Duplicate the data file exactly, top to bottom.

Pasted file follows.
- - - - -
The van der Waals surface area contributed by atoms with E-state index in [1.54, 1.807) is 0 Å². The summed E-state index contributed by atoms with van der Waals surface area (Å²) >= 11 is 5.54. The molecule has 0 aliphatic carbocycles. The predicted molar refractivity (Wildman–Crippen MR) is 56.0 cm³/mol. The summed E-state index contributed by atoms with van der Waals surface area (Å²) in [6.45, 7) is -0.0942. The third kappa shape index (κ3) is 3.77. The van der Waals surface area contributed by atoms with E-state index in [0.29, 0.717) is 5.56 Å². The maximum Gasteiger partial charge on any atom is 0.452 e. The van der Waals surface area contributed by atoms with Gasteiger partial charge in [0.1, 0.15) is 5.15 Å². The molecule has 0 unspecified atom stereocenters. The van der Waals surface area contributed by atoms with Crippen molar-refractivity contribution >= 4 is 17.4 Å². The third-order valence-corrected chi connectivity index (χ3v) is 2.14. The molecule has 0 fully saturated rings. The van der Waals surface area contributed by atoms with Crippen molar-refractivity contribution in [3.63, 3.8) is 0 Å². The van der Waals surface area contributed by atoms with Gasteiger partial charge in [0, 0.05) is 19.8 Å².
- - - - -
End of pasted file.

The van der Waals surface area contributed by atoms with E-state index in [1.54, 1.807) is 0 Å². The summed E-state index contributed by atoms with van der Waals surface area (Å²) >= 11 is 5.54. The molecule has 0 aliphatic carbocycles. The predicted molar refractivity (Wildman–Crippen MR) is 56.0 cm³/mol. The summed E-state index contributed by atoms with van der Waals surface area (Å²) in [6.45, 7) is -0.0942. The third kappa shape index (κ3) is 3.77. The van der Waals surface area contributed by atoms with E-state index in [0.29, 0.717) is 5.56 Å². The maximum Gasteiger partial charge on any atom is 0.452 e. The van der Waals surface area contributed by atoms with Gasteiger partial charge in [0.1, 0.15) is 5.15 Å². The molecule has 0 unspecified atom stereocenters. The van der Waals surface area contributed by atoms with Crippen molar-refractivity contribution >= 4 is 17.4 Å². The third-order valence-corrected chi connectivity index (χ3v) is 2.14. The molecule has 0 fully saturated rings. The van der Waals surface area contributed by atoms with Crippen molar-refractivity contribution in [3.63, 3.8) is 0 Å². The van der Waals surface area contributed by atoms with Gasteiger partial charge in [0, 0.05) is 19.8 Å².